Providing alternative medicine in a rural Minnesota community
Published 9:00 am Saturday, March 3, 2018
Growing up, John Peterson always had an interest in chiropractic care.
Being friends with his local chiropractor and his father always seeking chiropractic care peaked Peterson’s interest at a young age.
Although he was intrigued by the thought of becoming a chiropractor during college, what he wanted to do was to be a college professor. However, after learning that many colleges weren’t hiring, Peterson decided to go a different route.
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“I wound up working in a rehabilitation hospital in North Dakota,” Peterson said. “I was really able to see what physical therapists were doing and became interested in physical therapy. A good friend of mine, who had grown up to be a chiropractor, told me that I could do something similar and be my own boss as a chiropractor.”
He said he was about 25 before he officially decided to become a chiropractor. He then went on to get his degree from what was then Northwestern College of Chiropractic in Minneapolis. He compared the education required to become a chiropractor as somewhat comparable to dental school and optometry.
After graduation in 1981, Peterson started his own care facility in Marshall, which he operated until 1988. That same year he moved to Albert Lea to be closer to family. He spent many years in a building on Clark Street, until 12 years ago when he moved to his current location on West Main Street.
“I really like the community here in Albert Lea,” Peterson said. “The more years that I spend here, the more impressed I become by the people and variety of alternative care and health options that are available here in a small rural community.”
Peterson has lived in Albert Lea for 30 years and has seven children and nine grandchildren. He said he is happy with his choice to pursue a career as a chiropractor.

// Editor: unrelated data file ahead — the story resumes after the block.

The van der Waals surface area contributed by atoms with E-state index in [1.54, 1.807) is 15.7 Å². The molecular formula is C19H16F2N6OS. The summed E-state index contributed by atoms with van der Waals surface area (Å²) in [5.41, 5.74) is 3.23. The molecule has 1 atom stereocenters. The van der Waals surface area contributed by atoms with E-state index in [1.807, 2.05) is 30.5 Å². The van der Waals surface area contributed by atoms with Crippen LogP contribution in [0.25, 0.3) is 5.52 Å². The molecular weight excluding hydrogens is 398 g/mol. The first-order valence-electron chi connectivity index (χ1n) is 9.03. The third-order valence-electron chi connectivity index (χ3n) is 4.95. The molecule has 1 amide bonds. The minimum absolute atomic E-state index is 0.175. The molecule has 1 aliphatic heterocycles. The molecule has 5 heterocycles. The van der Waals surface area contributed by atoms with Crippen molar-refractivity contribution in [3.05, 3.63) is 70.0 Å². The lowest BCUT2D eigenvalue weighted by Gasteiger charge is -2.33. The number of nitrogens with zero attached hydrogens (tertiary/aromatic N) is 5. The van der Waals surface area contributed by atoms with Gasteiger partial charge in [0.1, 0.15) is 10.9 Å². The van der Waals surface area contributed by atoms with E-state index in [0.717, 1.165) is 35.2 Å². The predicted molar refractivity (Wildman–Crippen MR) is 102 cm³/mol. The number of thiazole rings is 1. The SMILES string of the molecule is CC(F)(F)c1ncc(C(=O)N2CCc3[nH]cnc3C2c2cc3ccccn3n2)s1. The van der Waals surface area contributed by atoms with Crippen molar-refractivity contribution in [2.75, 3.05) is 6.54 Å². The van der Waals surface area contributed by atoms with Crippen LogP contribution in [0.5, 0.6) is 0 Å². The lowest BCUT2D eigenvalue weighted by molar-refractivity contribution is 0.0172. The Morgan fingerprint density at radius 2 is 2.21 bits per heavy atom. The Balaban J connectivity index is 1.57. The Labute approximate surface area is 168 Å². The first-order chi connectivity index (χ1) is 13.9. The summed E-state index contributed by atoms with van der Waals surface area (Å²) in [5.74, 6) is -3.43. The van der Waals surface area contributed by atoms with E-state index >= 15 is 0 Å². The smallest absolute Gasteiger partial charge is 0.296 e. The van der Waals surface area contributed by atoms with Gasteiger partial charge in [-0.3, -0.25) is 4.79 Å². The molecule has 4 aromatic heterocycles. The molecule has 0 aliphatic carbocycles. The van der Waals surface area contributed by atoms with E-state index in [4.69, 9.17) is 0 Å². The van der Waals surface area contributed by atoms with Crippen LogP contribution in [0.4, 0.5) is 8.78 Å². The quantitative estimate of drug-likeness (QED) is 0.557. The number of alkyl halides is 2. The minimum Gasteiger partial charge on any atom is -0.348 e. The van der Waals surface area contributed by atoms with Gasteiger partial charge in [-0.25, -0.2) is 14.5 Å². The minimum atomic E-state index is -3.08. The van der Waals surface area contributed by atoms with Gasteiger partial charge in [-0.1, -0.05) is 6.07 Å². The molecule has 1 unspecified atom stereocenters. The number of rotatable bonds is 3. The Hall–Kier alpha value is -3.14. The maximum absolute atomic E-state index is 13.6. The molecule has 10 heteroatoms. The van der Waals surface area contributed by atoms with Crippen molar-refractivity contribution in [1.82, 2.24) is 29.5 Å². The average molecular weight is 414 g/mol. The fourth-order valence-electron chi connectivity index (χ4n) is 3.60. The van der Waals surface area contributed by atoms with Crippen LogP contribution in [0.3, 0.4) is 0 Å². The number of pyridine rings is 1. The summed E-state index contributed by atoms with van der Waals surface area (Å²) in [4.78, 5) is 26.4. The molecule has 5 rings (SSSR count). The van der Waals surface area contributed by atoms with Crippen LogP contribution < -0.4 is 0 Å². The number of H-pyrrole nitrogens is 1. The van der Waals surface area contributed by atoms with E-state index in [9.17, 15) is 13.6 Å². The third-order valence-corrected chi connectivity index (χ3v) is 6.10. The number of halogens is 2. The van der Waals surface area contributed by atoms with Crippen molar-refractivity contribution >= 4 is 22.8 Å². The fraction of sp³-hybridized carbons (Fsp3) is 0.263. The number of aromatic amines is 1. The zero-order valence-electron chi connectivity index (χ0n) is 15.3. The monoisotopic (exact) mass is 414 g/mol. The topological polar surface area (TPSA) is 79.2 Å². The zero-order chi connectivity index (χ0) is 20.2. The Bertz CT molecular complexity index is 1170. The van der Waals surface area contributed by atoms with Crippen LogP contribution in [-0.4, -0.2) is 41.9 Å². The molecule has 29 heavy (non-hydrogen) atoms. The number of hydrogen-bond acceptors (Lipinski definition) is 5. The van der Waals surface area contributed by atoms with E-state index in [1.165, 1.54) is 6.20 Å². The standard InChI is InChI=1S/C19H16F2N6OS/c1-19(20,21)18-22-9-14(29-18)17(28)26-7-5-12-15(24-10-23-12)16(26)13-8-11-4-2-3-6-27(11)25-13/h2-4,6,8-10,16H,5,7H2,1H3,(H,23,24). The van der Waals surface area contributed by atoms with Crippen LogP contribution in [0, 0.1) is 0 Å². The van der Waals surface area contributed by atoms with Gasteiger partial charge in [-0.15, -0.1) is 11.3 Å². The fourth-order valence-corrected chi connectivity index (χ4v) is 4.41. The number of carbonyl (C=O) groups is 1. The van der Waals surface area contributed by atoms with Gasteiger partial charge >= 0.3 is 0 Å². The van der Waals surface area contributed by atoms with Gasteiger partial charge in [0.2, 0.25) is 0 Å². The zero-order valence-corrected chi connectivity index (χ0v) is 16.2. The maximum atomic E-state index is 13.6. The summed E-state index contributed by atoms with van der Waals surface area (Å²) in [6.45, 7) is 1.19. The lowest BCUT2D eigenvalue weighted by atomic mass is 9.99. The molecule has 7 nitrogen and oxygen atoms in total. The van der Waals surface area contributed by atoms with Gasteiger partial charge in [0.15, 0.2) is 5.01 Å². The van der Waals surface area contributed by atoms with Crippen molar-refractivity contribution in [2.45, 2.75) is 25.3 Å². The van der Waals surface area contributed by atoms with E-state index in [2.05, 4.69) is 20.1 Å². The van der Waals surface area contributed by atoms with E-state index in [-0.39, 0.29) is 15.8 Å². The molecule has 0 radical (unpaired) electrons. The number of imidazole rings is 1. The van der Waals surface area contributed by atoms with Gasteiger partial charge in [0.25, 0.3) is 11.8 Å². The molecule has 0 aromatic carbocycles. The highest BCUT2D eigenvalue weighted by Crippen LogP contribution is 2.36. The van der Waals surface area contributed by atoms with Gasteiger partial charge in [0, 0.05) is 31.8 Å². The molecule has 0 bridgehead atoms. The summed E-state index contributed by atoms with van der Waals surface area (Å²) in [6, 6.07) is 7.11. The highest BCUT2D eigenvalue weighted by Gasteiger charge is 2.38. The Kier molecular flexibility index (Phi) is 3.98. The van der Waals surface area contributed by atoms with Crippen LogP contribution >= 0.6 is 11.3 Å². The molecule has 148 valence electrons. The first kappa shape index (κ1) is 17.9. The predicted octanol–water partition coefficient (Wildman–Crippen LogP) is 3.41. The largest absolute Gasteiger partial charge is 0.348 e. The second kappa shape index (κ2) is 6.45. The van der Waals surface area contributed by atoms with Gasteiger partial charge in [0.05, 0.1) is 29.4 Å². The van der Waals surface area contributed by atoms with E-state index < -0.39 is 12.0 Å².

Peterson said the business has changed in many ways over the years, but one thing that hasn’t changed is the hands-on nature of chiropractic care. He said much of the health care industry has become very technological and relies on use of high-tech equipment. However, chiropractic care remains hands-on and direct, something Peterson said is one of the many wonderful things about the profession.
Most care sessions last about 10 to 15 minutes or about 30 minutes if you’re a first-time patient, according to Peterson, and many joint and muscle pains can be resolved with the right treatments.
“Most people think of us primarily for neck and back,” Peterson said. “But it’s really any muscle or joint problem, I see a lot of shoulder and knee problems.
“I think when people are tuned in with their bodies, they know when something isn’t quite right and they know that just taking a few ibuprofen isn’t going to address the underlying issue. For people that are looking for more of a long-term solution, the chiropractor is often a good place to start.”
Peterson enjoys the challenge of working with different people and trying to figure out where their problems are. He said it’s like a puzzle in some ways.
By the numbers
36 – Years Peterson has practiced chiropractic care
7 – Children of Peterson
25 – Age Peterson was when he decided to become a chiropractor